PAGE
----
Add like
Add dislike
Add to saved papers

Medication impact on oral health in schizophrenia.

BACKGROUND: Patients with schizophrenia constitute a particularly vulnerable group for oral diseases. Among the different factors involved, we aimed to examine the evidence of how drugs could contribute to the poorer oral health of this population.

MATERIAL AND METHODS: An overview of the potential impact of medication on dental/oral health among people with schizophrenia was proposed focusing on selected literature.

RESULTS: Studies show a higher dental caries and degree of periodontal diseases in this population and point to drug-induced xerostomia as an important risk factor for oral health deterioration. The risk of dry mouth depends on not only antipsychotics, but also drugs with anticholinergic activity. We hypothesize that antipsychotic induced glycaemic alterations might contribute to reduced oral health, and that the antimicrobial activity of certain antipsychotics could have an impact on oral microbiota affecting oral condition. Pharmacovigilance data show that involuntary movements are caused by typical and some atypical antipsychotics. Dry mouth is most frequently reported for quetiapine and olanzapine, while clozapine is more frequently associated with sialorrhea.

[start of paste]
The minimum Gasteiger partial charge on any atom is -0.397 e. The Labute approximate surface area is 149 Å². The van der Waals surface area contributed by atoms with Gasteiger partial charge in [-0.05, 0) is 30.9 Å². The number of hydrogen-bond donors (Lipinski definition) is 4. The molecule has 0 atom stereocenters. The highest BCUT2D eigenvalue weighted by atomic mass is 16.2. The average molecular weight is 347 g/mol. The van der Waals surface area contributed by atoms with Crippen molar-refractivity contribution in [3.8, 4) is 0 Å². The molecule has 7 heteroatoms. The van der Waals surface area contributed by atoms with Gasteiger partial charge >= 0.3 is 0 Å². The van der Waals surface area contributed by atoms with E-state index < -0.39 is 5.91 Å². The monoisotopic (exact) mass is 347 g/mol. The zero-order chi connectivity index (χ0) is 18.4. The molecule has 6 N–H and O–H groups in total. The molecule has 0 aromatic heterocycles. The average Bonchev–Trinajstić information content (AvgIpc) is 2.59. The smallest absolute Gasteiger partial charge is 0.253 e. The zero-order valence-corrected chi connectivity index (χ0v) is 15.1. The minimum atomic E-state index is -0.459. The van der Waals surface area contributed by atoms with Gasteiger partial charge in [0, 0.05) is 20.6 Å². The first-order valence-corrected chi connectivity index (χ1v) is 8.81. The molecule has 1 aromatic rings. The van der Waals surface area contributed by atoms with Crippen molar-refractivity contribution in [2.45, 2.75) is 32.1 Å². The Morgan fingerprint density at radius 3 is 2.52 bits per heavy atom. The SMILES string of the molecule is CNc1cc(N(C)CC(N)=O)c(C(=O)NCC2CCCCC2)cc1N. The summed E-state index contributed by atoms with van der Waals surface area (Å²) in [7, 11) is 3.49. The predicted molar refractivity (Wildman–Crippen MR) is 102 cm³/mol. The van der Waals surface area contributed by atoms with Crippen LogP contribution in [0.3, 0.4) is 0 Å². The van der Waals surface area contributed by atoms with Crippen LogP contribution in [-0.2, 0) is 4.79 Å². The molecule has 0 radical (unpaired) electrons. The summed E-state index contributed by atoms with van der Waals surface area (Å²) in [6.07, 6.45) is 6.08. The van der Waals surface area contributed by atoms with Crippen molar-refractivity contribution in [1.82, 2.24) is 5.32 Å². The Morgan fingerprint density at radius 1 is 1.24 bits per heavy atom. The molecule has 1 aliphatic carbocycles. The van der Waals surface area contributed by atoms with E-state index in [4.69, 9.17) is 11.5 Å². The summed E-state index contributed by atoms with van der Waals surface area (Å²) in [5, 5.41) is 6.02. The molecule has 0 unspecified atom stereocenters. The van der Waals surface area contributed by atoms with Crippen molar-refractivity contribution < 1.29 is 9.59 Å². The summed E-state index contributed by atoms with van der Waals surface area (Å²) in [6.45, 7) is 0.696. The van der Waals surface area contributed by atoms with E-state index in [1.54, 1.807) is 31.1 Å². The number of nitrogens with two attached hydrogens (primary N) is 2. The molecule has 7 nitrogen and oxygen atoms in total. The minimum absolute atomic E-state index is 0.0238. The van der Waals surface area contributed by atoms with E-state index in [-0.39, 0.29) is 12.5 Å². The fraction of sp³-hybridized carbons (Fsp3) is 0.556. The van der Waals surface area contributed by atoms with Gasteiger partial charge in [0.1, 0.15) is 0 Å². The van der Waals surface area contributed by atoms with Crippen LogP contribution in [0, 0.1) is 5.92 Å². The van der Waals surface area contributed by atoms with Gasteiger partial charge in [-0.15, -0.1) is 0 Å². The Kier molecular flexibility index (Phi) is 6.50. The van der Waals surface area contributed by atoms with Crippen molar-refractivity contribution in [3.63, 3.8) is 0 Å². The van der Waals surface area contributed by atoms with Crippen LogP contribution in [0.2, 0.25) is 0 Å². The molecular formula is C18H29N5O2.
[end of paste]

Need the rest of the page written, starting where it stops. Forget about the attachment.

CONCLUSIONS: Literature clearly shows higher caries and periodontal disease in schizophrenic patients. However, overall, there is scarce literature about the potential influence of drugs in these disorders. Health professionals should be aware of this issue in order to implement adequate preventive measures in this vulnerable population.

Full text links

We have located links that may give you full text access.
Can't access the paper?
Try logging in through your university/institutional subscription. For a smoother one-click institutional access experience, please use our mobile app.

For the best experience, use the Read mobile app

Mobile app image

Get seemless 1-tap access through your institution/university

For the best experience, use the Read mobile app

All material on this website is protected by copyright, Copyright © 1994-2024 by WebMD LLC.
This website also contains material copyrighted by 3rd parties.

By using this service, you agree to our terms of use and privacy policy.

Your Privacy Choices Toggle icon

You can now claim free CME credits for this literature searchClaim now

Get seemless 1-tap access through your institution/university

For the best experience, use the Read mobile app